When guys go out there and commit another crime, our society wants to label them and say "throw away the key." This place can turn a man mad just to survive. Just to keep his manhood, he may need to commit a violent act. Picture a young, good-looking man who has just been sentenced to death or a long period of time. These guys are targets for a few reasons. First, they're young, which stands for the long run. A young, pretty punk goes for anywhere from $500 to $1000 in Angola. The longer his sentence, the more he is worth.

I should also say, these guys are first time offenders. So, they hear all these stories about the rapes and killings. Then, a guy tells them he could save them from being either raped or killed. If they refuse the protection, they show them how it is here by beating 'em up or maybe tap them a few times with a knife to scare them. It usually works.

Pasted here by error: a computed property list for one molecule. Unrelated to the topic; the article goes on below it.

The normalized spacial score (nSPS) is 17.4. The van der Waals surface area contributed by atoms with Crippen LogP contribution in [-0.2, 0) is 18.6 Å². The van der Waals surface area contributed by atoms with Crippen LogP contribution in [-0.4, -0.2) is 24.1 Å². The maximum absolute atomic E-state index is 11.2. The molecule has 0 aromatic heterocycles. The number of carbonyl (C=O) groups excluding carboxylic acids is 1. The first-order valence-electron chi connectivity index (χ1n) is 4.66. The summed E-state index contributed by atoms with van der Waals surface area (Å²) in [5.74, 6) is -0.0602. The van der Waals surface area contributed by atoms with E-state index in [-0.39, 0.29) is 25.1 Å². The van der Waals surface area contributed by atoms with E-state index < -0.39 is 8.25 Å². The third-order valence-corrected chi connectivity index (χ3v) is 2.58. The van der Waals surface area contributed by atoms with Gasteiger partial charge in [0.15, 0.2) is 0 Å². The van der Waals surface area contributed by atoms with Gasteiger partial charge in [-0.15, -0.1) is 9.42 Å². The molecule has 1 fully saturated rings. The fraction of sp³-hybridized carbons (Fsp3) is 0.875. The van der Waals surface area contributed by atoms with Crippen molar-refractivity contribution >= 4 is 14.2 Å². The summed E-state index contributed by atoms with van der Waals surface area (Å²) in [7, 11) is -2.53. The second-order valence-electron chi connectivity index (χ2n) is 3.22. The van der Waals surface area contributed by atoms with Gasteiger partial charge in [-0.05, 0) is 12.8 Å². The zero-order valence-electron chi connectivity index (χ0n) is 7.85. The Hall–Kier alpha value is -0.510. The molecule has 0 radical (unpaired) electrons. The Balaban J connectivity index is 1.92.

Another thing is, their lawyers tell them to "stay out of trouble while I work on your appeals." It's crazy, because they will rape someone with two or three years just as fast. Because they know they (the new prisoners) won't hurt anything because they have only two or three years.

Now picture someone who came to Angola with five years -- now he has four life sentences for killing four guys behind his own ass. He came here 35 years ago, and is never going home.

So after being placed in the zoo with no protection, then let go -- what do you think, or better yet, how do you believe this person is to adjust? It is one of the reasons they return.

To Be Continued ...